Carl Melegari was born in North Wales of Italian parentage and now lives in Bristol, England. He graduated from the University of Wales Trinity Saint David with a BA Hons in fine art. Melegari held a lecturing post at the insitution for many years.
His contemporary approach to painting explores both the human form and the urban landscape. Melegari primarily focuses on th...e semi-abstraction within the figure and has become increasingly fascinated by the versatility of oil paint. His paintings arguably focus just as much on the medium of paint, and how it reacts with the surface, as they do on the subject of the painting. Carl admits that his work often produces a subject ‘who looks to be searching for his or her soul’, however his real passion lies in the medium of the paint itself.
Carl Melegari's style is unmistakably dramatic and unique, most recognized for its dripping downward pull. Despite the action and thickness of Melegari's surfaces, a figure still surges through with great gravity and surprising amounts of detail. Through the veils of layers, achieved by continuously accumulating and scraping back the paint, a figure emerges as if to suggest how the sitter itself has become enveloped and partly obscured by the energy of the paint.
The layers Melegari builds up, and the artist's tendency to rework a piece multiple times causes comparisons to be drawn with the likes of Auerbach and Freud; however, Melegari's style stands on entirely on its own as uniquely and distinctively his. Melegari's palette tends to be muted on the whole, with splashes of red or purple hues to make his subjects pop. Despite the near brooding nature of Melegari's subjects, the painter's works are among the most popular acquisitions for living spaces and the workplace.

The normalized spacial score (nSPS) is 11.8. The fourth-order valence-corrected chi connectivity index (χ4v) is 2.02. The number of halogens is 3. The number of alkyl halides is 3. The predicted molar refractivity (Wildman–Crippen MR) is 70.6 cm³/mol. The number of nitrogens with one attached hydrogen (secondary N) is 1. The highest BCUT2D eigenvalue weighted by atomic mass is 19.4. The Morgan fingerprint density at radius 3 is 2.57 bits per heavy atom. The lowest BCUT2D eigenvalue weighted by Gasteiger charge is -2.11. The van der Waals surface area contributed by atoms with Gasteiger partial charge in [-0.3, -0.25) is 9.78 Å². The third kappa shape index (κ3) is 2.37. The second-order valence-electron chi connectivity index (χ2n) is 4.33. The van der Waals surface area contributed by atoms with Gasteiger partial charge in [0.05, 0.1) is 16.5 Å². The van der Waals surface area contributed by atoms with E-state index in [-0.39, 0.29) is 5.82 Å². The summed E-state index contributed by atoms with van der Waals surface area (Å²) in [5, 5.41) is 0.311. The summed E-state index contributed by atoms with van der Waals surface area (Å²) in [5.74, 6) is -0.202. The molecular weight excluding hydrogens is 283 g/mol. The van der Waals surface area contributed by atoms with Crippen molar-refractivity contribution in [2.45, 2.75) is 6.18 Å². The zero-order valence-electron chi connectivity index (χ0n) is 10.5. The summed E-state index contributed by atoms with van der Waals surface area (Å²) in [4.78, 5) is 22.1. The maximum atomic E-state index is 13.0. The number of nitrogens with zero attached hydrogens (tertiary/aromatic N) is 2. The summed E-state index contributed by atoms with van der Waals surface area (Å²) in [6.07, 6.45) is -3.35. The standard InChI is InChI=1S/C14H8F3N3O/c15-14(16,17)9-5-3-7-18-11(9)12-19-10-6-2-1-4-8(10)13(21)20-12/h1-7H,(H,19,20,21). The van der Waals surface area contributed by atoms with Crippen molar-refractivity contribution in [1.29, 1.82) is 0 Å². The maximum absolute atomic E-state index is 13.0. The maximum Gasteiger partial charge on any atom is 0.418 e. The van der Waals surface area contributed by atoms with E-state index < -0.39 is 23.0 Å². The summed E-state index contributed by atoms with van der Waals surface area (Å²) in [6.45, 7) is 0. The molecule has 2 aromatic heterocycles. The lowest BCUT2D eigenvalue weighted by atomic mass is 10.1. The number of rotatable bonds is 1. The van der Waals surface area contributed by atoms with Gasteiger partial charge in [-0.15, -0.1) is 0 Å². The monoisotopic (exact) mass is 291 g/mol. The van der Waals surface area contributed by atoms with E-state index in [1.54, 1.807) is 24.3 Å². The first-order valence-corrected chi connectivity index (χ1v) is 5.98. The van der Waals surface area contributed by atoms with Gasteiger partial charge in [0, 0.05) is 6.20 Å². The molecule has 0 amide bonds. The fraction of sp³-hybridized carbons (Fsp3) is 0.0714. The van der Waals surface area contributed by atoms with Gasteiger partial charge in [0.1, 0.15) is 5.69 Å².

The artworks have a sculptural quality which is born from layering and scraping back the paint in a technique rooted in French Impressionism. The dense impasto surface is created with palette knives, coarse paint brushes and fingers, allowing the paint to run and drip freely. This three dimensional element is no mistake. Melegari was directly inspired by the American artist Manuel Neri whose plaster figures have the same eerie but compelling qualities found in his own work.
Melegari, in his own words, describes his unique painting process:
“I begin by applying an oil turpentine tonal wash to the figure. I apply various impasto layers of oil paints (I mix an alkyd medium with the oil to enable a better drying process) using brush but predominately palette knifes. I occasionally scrape back layers and then I reapply liberally with vigour and attacking the canvas.
This is applied with bold applications of paint fused with thinned paint using either or sometimes a mixture of linseed oil and turpentine. All this allows the paint to interact with my application. I will allow the drips to run in different directions. The drying process can take weeks and quite often I will rework into the painting by peeling away and reworking the layers. I’m basically exploring the physicality of the paint and how it reacts with the surface - applying the paint liberally allowing it to drip spontaneously too.”
He has been exhibited internationally to critical acclaim and The National Library of Wales recently cemented his reputation when they acquired one of his oils for Wales’ National Collection.